These learning sessions take many forms and depend largely on teachers' goals and priorities. In the small group consultation model, for example, teachers meet with small groups of students to present ideas for lessons, projects, and units and receive feedback on what resonates and what doesn't. In the co-experimentation model, the students join teachers to help them try out a new strategy that teachers might be reluctant to try with their own students. For example, students and teachers may experiment with building a collaboratively designed curriculum, enabling teachers to practice the student-driven approach before introducing it in the upcoming school year in their own classrooms. In the student panel model, students sit on panels, responding to educators' questions and allowing teachers to hear student perspectives on topics such as fair and equitable assessments, remote and online learning conditions, classroom and school governance, and LGBTQ experiences.

Over the past two decades, students have reported really enjoying the consultations. When asked about the experience, one young adolescent offered, "I think that the teachers here are actually very nice. I feel like I'm not talking to an educator. I feel like I'm just talking to someone about things that interest all of us so we can get more of our views out." Another similarly observed, "It was fun teaching something for once instead of listening, like I was the one that was teaching, and they were listening to me!" These insights reveal the kind of shift in power dynamics that can develop when students are acknowledged as experts.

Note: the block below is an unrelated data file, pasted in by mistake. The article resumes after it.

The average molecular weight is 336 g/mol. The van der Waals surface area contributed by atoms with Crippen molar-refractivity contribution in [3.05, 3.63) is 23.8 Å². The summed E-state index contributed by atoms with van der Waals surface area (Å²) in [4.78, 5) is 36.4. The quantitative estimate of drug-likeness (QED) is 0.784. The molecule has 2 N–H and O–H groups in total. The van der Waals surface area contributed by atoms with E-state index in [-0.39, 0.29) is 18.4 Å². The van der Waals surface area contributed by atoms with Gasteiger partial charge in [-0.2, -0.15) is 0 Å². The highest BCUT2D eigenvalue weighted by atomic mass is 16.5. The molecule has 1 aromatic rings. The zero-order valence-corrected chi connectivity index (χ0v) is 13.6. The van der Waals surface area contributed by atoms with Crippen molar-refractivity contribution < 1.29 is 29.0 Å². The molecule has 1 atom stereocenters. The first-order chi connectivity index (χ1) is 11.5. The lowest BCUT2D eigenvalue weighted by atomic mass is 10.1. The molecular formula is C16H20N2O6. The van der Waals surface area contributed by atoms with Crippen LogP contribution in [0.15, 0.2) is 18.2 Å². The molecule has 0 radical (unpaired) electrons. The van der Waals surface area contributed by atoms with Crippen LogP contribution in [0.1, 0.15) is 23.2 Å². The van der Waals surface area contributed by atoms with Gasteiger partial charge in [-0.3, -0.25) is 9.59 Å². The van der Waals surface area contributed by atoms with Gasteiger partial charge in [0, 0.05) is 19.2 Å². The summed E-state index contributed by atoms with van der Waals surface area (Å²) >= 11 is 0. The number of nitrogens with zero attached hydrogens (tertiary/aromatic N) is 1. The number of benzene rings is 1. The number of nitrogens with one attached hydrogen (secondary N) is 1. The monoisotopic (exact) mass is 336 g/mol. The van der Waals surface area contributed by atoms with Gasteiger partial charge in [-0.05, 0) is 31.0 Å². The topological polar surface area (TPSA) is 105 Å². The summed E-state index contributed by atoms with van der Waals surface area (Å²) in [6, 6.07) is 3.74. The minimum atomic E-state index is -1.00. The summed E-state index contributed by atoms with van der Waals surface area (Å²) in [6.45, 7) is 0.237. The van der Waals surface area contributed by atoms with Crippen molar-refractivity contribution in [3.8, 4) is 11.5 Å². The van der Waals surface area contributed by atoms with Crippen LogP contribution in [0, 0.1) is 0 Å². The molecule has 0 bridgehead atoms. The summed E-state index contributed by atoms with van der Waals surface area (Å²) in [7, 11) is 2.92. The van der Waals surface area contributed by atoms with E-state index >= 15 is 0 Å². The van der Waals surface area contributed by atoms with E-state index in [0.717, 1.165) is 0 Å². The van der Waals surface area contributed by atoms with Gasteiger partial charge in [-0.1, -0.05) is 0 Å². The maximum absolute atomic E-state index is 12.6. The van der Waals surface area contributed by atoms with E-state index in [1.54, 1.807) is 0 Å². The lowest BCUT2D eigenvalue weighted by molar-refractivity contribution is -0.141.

Middle-schoolers consult with teachers at theMiddle Grades Institute in Vermont.(Photo courtesy of Middle Grades Collaborative)

Lasting Changes in Teacher Practice

After the MGI has concluded, many teachers come to recognize the value of students' perspectives and invite their own students to help them grow as professionals. Here are a few examples of how student consultancy has resulted in lasting changes to teacher practice. In each case, the opportunity to hear directly from students presents educators with a new professional learning paradigm, one that places students at the center of teacher learning.

Providing Ongoing Feedback

When Don Taylor, a humanities teacher at Main Street Middle School in Montpelier, Vermont, first consulted with students at the MGI, he invited feedback on his use of formative and summative assessment. When he saw how helpful the consultation was, he realized he could use student feedback not only to assess their comprehension of his lessons but also to evaluate how well he scaffolded their learning. Now, several years after that initial student consultation, Don regularly surveys his own students during units to find out how they're engaging with the resources and if he's providing them with "the breadcrumbs they need to get from point A to point G." At the end of a unit, he asks students for input on the summative assessment, to evaluate if he provided students with sufficient time and opportunities to master the proficiencies or standards. Don collects this feedback, engages the class in discussion about it, and applies his learning to future practice.

Emergency Problem Solving